Wednesday, February 16, 2011

Wednesday's Western: Walter Van Tilburg Clark's THE TRACK OF THE CAT


The Track Of The Cat (Western Literature Series) is highly recommended as a western of magnificent beauty.  Clark's lyrical style and descriptive iconic images take the breath away.  The plot concerns the repressed sexuality of a western family mirrored and expressed outwardly in a seige of natural elements, snow and wind and a mythic panther stalking in the night.

The dustjacket of the first edition had the right idea, with with the cat, a symbol of the wild and of the primitive side of human nature, in outline.  For Walter Van Tilburg Clark did not want the cat shown because he wanted it to remain the primitive conceptualized. He disapproved of the scene in the movie version of The Track of the Cat, where a small and yellow mountain lion is indeed shown, dead, killed by the third brother at the end of the movie.

Clark wanted it to remain a parable. The trinity of brothers representing archetypes: the idealized spiritual brother, the materialistic brother, and the younger brother living the middle way, resisting both extremes.  Spiritual man, mental man, animal man.  Spirit, mind, and body.

As in The Ox-bow Incident, Clark wanted to show that, "The best lack all conviction, while the worst are full of passionate intensity."  I recommend the University of Nevada Press edition, which has Clark's comments on this in the afterword.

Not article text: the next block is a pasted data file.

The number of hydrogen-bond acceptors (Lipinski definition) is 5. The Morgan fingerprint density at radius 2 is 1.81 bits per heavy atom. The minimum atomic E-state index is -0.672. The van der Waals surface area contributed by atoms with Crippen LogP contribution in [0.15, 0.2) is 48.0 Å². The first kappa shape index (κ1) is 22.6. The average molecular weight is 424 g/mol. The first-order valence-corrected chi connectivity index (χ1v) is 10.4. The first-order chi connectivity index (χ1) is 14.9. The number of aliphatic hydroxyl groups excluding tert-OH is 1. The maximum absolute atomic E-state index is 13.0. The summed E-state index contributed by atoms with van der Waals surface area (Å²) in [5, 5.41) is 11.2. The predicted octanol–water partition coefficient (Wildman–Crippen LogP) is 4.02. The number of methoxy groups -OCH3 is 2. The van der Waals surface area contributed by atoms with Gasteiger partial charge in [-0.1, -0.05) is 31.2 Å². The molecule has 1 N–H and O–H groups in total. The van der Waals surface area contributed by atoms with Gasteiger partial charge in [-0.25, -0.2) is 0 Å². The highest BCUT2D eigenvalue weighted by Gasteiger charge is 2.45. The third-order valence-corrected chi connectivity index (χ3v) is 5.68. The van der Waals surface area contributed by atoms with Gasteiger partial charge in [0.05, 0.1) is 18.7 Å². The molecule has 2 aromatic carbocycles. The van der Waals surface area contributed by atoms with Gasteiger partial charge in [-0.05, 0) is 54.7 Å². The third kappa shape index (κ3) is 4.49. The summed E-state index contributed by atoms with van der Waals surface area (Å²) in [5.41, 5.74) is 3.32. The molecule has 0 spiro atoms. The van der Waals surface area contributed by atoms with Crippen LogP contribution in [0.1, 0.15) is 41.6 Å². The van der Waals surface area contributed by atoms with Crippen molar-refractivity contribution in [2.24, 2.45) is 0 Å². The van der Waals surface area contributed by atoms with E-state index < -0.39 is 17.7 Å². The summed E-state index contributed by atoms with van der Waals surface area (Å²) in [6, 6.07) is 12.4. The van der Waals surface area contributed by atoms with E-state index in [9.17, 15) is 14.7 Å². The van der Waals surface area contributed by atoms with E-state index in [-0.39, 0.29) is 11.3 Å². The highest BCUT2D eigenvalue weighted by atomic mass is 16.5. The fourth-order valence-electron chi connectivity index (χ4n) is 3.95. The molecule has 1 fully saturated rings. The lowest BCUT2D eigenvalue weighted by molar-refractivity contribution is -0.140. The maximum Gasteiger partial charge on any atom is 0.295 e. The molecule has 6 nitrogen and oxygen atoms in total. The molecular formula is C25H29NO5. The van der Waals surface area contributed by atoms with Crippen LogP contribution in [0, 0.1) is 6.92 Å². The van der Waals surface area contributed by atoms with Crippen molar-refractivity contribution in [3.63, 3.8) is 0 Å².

The spiritual brother is best, yet his idealism makes him weak and he is the first to give up his life. The materialist brother is more powerful yet his own ego consumes him. The youngest brother learns from both and goes on being.


The cat represents the primitive that is out there and yet is within us too and it must be recognized and dealt with. Sexual desire, fear of death and nothingness, and our spiritual nature denied by materialism--these too are well represented in the stifling atmosphere of the book and the movie.

Clark wanted the cat to be referred to as a black "painter," not as a yellow mountain lion as it is shown in the movie.

Several critics assumed that the author meant the black painter to be the same as the white Moby Dick, but that wasn't the case, although the materialist brother could be likened to Capt. Ahab, both fundamentalists seeking to kill and finding self-destruction, killers who kill unaware that they are killing themselves.

But Clark's sympathies, as he wrote, are very much with the cat. Asked his religion, Clark said several times that he believed in a spiritual naturalism. He was spiritual without organized religion, without being denominationally religious.

I recommend Jackson J. Benson's biography of Clark, The Ox-Bow Man: A Biography Of Walter Van Tilburg Clark (Western Literature Series), as well as Max Westbrook's Walter Van Tilburg Clark, which contains Clark's philosophy of sacred naturalism.  Westbrook has a lot to say about the literature of sacred naturalism and the other authors who fit in this same engaging category.

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